El Marco Legal Internacional que regula el Comerio Electrónico y la Mediación en Línea (artículo en inglés por Dr. Jur. Ihab Amro)
A continuación publicamos un artículo en inglés del Dr. Jur. Ihab Amro sobre los marcos regultarios internacionales de Comercio Electrónico y la Mediación en Línea. Ihab es profesor de Derecho Privado, abogado y árbitro. Ha colaborado en numerosas publicaciones internacionales en temas de derecho y actualmente se encuentra trabajando en una investigación post-doctoral sobre Resolución de Disputas en Línea en la Universidad Europea Central en Budapest.
The International Legal Framework Regulating Electronic Commerce and Online Mediation
By Dr. Jur. Ihab Amro (Assistant Professor of Private Law and a practicing lawyer and arbitrator; PhD. Athens, Greece).
This post deals in detail with the international legal framework regulating both electronic commerce (‘e-commerce’) and online mediation (‘e-mediation’), considering that both online mediation, as part of Online Dispute Resolution Techniques (‘ODR’), and electronic commerce, as part of the digital economy, are connected in practice. This is attributed to the fact that e-mediation is mainly used for resolution of disputes arising out of, or in connection with, e-commerce transactions.
This international legal framework includes both hard laws and soft laws, i.e. the EU Regulation on Online Dispute Resolution for Consumer Disputes of 2013, and the Technical Notes on Online Dispute Resolution of 2016 of the United Nations Commission on International Trade Law (‘UNCITRAL’), as well as The UNCITRAL Model Laws on both electronic commerce and electronic signatures.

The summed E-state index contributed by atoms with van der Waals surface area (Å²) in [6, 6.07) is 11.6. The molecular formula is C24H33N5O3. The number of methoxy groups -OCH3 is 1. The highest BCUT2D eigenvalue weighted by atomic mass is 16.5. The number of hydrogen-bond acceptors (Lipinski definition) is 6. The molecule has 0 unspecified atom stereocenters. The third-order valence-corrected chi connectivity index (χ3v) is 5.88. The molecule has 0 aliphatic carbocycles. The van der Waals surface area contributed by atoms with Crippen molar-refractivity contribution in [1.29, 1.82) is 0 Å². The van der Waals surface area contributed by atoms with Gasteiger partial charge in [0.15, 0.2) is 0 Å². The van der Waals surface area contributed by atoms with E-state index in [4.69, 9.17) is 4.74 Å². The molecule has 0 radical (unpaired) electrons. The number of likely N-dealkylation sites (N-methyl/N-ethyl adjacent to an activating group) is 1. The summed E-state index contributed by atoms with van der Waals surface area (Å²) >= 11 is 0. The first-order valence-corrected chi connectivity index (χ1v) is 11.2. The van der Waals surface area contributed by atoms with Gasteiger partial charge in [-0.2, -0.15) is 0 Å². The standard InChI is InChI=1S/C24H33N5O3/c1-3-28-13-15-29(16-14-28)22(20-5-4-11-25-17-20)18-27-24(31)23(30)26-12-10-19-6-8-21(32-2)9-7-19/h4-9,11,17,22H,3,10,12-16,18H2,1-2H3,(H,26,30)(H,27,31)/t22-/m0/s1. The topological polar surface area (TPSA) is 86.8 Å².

This article shall exclude the United Nations Convention on the Use of Electronic Communications in International Contracts (‘ECC’) from the scope of research because of the very limited number of states that have acceded to this Convention so far.
On the one hand, it should be observed that the international legal framework “instruments” regulating e-commerce transactions includes, inter alia, the UNCITRAL Model Law on Electronic Commerce of 1996, and the UNCITRAL Model Law on Electronic Signatures of 2001. Both instruments are mainly designed for B2B e-commerce transactions.
In addition to the above instruments regulating electronic commerce, there are other resources facilitating e-commerce, including electronic communications, such as the ICC Incoterms of 2010, and the ICC eTerms of 2004. Both the ICC Incoterms and the ICC eTerms are widely used in e-contracting between businesses